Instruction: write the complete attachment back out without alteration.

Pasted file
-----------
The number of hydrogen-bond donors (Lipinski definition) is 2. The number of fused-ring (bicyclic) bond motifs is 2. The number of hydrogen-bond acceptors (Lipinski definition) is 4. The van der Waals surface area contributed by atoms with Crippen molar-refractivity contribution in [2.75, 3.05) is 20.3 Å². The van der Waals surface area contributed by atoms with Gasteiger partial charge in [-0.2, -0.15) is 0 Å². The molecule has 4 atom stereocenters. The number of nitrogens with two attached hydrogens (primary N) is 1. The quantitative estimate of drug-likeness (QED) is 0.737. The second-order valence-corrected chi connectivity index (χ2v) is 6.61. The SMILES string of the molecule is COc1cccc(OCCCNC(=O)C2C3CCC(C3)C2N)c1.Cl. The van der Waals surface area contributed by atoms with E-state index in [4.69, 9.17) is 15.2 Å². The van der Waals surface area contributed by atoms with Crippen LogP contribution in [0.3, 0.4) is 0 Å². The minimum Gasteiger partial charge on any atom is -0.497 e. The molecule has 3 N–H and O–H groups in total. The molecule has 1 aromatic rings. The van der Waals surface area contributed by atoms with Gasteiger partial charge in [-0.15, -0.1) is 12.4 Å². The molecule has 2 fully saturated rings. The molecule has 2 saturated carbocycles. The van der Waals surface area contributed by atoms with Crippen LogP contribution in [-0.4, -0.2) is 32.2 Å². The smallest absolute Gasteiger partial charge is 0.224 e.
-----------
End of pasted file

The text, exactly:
The number of hydrogen-bond donors (Lipinski definition) is 2. The number of fused-ring (bicyclic) bond motifs is 2. The number of hydrogen-bond acceptors (Lipinski definition) is 4. The van der Waals surface area contributed by atoms with Crippen molar-refractivity contribution in [2.75, 3.05) is 20.3 Å². The van der Waals surface area contributed by atoms with Gasteiger partial charge in [-0.2, -0.15) is 0 Å². The molecule has 4 atom stereocenters. The number of nitrogens with two attached hydrogens (primary N) is 1. The quantitative estimate of drug-likeness (QED) is 0.737. The second-order valence-corrected chi connectivity index (χ2v) is 6.61. The SMILES string of the molecule is COc1cccc(OCCCNC(=O)C2C3CCC(C3)C2N)c1.Cl. The van der Waals surface area contributed by atoms with E-state index in [4.69, 9.17) is 15.2 Å². The van der Waals surface area contributed by atoms with Crippen LogP contribution in [0.3, 0.4) is 0 Å². The minimum Gasteiger partial charge on any atom is -0.497 e. The molecule has 3 N–H and O–H groups in total. The molecule has 1 aromatic rings. The van der Waals surface area contributed by atoms with Gasteiger partial charge in [-0.15, -0.1) is 12.4 Å². The molecule has 2 fully saturated rings. The molecule has 2 saturated carbocycles. The van der Waals surface area contributed by atoms with Crippen LogP contribution in [-0.4, -0.2) is 32.2 Å². The smallest absolute Gasteiger partial charge is 0.224 e.